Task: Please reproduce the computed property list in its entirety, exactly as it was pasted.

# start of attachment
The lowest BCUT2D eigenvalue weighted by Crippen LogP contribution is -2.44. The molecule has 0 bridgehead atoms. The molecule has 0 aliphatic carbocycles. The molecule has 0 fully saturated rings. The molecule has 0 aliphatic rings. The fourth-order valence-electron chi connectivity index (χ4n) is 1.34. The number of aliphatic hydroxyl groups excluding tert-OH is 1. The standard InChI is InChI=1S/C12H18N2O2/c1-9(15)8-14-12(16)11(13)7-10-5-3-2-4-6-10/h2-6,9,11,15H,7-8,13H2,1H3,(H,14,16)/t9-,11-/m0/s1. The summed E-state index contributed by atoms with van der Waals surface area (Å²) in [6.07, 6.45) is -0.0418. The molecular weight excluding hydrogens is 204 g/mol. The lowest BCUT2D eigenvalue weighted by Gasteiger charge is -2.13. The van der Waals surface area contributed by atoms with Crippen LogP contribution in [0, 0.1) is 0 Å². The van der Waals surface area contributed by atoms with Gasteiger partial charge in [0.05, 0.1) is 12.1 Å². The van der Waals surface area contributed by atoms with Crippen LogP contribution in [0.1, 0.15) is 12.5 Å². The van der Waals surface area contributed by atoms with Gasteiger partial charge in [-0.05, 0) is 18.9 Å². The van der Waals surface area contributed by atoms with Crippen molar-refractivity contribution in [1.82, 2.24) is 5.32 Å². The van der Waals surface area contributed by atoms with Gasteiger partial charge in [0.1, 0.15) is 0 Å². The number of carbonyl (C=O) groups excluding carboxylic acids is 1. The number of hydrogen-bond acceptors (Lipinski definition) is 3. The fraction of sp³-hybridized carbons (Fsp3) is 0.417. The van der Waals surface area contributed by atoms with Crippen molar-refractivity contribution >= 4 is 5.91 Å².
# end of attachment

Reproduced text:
The lowest BCUT2D eigenvalue weighted by Crippen LogP contribution is -2.44. The molecule has 0 bridgehead atoms. The molecule has 0 aliphatic carbocycles. The molecule has 0 fully saturated rings. The molecule has 0 aliphatic rings. The fourth-order valence-electron chi connectivity index (χ4n) is 1.34. The number of aliphatic hydroxyl groups excluding tert-OH is 1. The standard InChI is InChI=1S/C12H18N2O2/c1-9(15)8-14-12(16)11(13)7-10-5-3-2-4-6-10/h2-6,9,11,15H,7-8,13H2,1H3,(H,14,16)/t9-,11-/m0/s1. The summed E-state index contributed by atoms with van der Waals surface area (Å²) in [6.07, 6.45) is -0.0418. The molecular weight excluding hydrogens is 204 g/mol. The lowest BCUT2D eigenvalue weighted by Gasteiger charge is -2.13. The van der Waals surface area contributed by atoms with Crippen LogP contribution in [0, 0.1) is 0 Å². The van der Waals surface area contributed by atoms with Gasteiger partial charge in [0.05, 0.1) is 12.1 Å². The van der Waals surface area contributed by atoms with Crippen LogP contribution in [0.1, 0.15) is 12.5 Å². The van der Waals surface area contributed by atoms with Gasteiger partial charge in [-0.05, 0) is 18.9 Å². The van der Waals surface area contributed by atoms with Crippen molar-refractivity contribution in [1.82, 2.24) is 5.32 Å². The van der Waals surface area contributed by atoms with Gasteiger partial charge in [0.1, 0.15) is 0 Å². The number of carbonyl (C=O) groups excluding carboxylic acids is 1. The number of hydrogen-bond acceptors (Lipinski definition) is 3. The fraction of sp³-hybridized carbons (Fsp3) is 0.417. The van der Waals surface area contributed by atoms with Crippen molar-refractivity contribution >= 4 is 5.91 Å².